Interview with Kyle Chatham

Today, we sat down with Kyle Chatham to talk the type of music he grew up on, advice for musicians and much more! Be sure to check out his music below after the interview on Spotify!

Interview:

What is your inspiration to write your music? Is it your
surroundings?
I think surroundings do play a big part in spurring on creativity in any way. You are implicitly influenced by the things around you, be it other conversations, music, the weather, the community, the feeling of the area you are in. My home growing up was in a small village of about 3000 people near the countryside in Scotland and I now live in South London. I can feel the change in my approach to music and for a while it felt extremely difficult to write in London. It perhaps is one of the reasons the music I’m writing now is different to the┬ámusic I was putting out when I lived back home.
What type of music did you listen to growing up?
A lot of 90s alt rock like Pearl Jam, Nirvana, Soundgarden and Alice In Chains. In my early teens I began to explore more solo artists like Jeff Buckley and bands from genre’s I hadn’t experienced before like The Smiths and Joy Division. I’m still influenced by all of those acts from time to time.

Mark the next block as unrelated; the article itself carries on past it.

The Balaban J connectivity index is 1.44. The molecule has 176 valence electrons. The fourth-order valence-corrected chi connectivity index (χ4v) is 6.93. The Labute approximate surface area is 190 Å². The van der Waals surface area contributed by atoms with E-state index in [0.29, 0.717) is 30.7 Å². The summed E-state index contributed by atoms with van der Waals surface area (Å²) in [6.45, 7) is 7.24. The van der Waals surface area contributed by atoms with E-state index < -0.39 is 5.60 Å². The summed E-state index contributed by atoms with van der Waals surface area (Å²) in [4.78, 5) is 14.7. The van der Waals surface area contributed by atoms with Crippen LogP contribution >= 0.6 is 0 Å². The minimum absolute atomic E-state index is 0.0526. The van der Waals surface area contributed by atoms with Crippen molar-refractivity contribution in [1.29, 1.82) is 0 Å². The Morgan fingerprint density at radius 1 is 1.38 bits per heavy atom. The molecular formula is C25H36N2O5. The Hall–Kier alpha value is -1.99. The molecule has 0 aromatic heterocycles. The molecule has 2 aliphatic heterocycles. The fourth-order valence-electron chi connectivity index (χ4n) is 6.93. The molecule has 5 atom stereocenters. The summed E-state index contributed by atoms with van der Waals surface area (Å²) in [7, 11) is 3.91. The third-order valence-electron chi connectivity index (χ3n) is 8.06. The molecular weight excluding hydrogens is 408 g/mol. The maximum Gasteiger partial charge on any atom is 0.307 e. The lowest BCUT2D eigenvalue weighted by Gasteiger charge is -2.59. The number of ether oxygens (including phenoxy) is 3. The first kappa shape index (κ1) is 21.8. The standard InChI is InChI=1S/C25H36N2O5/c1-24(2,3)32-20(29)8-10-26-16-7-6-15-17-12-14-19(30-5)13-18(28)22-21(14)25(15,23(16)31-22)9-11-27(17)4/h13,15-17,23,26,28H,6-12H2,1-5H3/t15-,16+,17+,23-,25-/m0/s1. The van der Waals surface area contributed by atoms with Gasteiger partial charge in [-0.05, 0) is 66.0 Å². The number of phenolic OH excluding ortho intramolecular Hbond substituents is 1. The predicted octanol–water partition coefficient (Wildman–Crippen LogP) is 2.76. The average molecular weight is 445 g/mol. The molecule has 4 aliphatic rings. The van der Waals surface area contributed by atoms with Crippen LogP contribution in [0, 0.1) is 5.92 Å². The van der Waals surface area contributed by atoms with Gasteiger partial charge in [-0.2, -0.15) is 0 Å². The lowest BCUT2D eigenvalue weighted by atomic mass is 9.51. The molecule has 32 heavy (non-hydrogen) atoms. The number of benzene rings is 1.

Is there someone you looked up as a hero?
I try not to have anyone in mind too heavily like that, or at least have multiple rather than one person. I’ve always admired Ben Howard’s stubbornness and the approach he takes to his live show and recording output. Anyone who doesn’t adhere to standards or expectations and truly follows their own ideas has my respect.
If you weren’t a musician, would you be doing today?
I have no idea, it’s literally the only thing I’m half good at. I’d maybe have a crack at writing to some degree but I don’t know in what capacity.

What advice do you have for our fans out there that want to create
music?

I think to remember there’s no rush. There’s an idea in music these days I find tremendously unhelpful that it’s a young person’s game. I can’t imagine breaking into worldwide success at the age of 18, immediately touring arenas worldwide and having your third album out by the age of 24 and everyone has moved on from you. What do you do for the rest of your life? I think it’s best to take your time, follow your intuitions and be stubborn with your craft. If you make something you think is amazing, that’s all you need.

Music: